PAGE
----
The paper "Liberal Capitalism in Canada" is a great example of a research paper on politics.
Canada has been described in this course as a liberal capitalist democracy. Yet the very pillars upon which this model is built have been shaken by the tremors wracking the global economy. Thoroughly discuss the precepts of liberal capitalism and contemplate whether or not they are still valid in the face of massive bailouts of private industry by governments around the world. What went wrong and why? What could be done to improve the current economic model? Is there a better theoretical/ideological model for managing the economy? Why?
Your mark will reflect the extent to which you indicate comprehension of the theory, the thoughtfulness of your analysis, the evidence you use to make your points, and the structure of your answer.
Liberal capitalism is comprised of two parts: the first is a healthy, functioning democracy. In a democracy, each citizen has the right to select their government. The second component is a laissez-faire market, where the government seldom intervenes except to provide legal and ethical guidance. The government may also regulate companies where the start-up costs are prohibitively high, like power companies. How liberal capitalism functions in today’s economic times is further discussed below. In some instances, the government should intervene. In others, the government can overstep their bounds and interfere with a functioning capitalist market.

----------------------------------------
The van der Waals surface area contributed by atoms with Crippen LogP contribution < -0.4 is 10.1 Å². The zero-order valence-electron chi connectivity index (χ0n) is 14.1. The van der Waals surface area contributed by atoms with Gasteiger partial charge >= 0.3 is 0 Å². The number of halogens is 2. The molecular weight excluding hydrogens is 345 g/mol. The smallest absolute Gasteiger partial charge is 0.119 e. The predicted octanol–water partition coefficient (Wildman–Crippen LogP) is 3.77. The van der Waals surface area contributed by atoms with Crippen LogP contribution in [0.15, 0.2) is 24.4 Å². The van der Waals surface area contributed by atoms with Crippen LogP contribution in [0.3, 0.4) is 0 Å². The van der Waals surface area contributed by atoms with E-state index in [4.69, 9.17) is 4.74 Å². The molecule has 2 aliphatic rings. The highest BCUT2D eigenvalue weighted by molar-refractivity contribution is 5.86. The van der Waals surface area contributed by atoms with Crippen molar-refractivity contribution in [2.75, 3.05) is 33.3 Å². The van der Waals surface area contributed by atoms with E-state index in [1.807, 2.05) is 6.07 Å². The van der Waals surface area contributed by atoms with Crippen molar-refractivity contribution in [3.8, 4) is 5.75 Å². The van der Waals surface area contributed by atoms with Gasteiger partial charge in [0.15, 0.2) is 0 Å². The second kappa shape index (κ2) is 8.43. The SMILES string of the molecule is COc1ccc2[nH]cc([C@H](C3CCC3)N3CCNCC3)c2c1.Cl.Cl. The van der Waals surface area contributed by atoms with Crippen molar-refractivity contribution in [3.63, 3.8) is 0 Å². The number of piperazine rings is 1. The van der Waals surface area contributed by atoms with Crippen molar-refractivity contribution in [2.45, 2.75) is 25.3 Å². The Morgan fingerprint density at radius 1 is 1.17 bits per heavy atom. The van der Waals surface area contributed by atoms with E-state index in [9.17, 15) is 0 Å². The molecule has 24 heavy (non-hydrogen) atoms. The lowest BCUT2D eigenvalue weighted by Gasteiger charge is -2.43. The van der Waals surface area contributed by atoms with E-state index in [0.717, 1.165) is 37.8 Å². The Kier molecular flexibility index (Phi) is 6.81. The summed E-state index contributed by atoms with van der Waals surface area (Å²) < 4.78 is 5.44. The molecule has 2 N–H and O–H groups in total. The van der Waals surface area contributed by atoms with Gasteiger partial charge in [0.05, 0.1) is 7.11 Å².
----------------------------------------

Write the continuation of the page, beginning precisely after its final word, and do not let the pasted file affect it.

There are occasions where government intervention is appropriate. The economic problem faced by nations today is multifaceted—one major problem is the lack of transparency in the stock market. Credit default swaps are one huge component of the meltdown that had neither legal requirements nor transparency. These safeguards, present in many other stock market transactions, do not exist. Such safeguards are critical to a well-oiled economy where supply and demand rule the free market. Without fully gauging supply and demand, the invisible hand (a metaphor devised by Adam Smith his book, Wealth of Nations) cannot guide rational individuals towards sound decisions. According to the Associated Press, government correction of these risky credit default swaps to include transparency is already underway: “the House could vote in September on a bill to regulate derivatives, legislation that is a crucial element of Congress' effort to overhaul the system of financial rules. Both proposals involve a new network of clearinghouses to provide transparency for trades in credit default swaps and other derivatives” (Gordon, 1). Such government legislation does not contradict liberal capitalism: the government already intervenes in markets in various ways—the government sets interest rates, monitors the flow of money, and the SEC ensures ethical behavior by companies. The government providing judicial guidance to the market is both prudent and necessary. Thus, this type of government intervention in the current economic meltdown is not inherently anti-capitalist.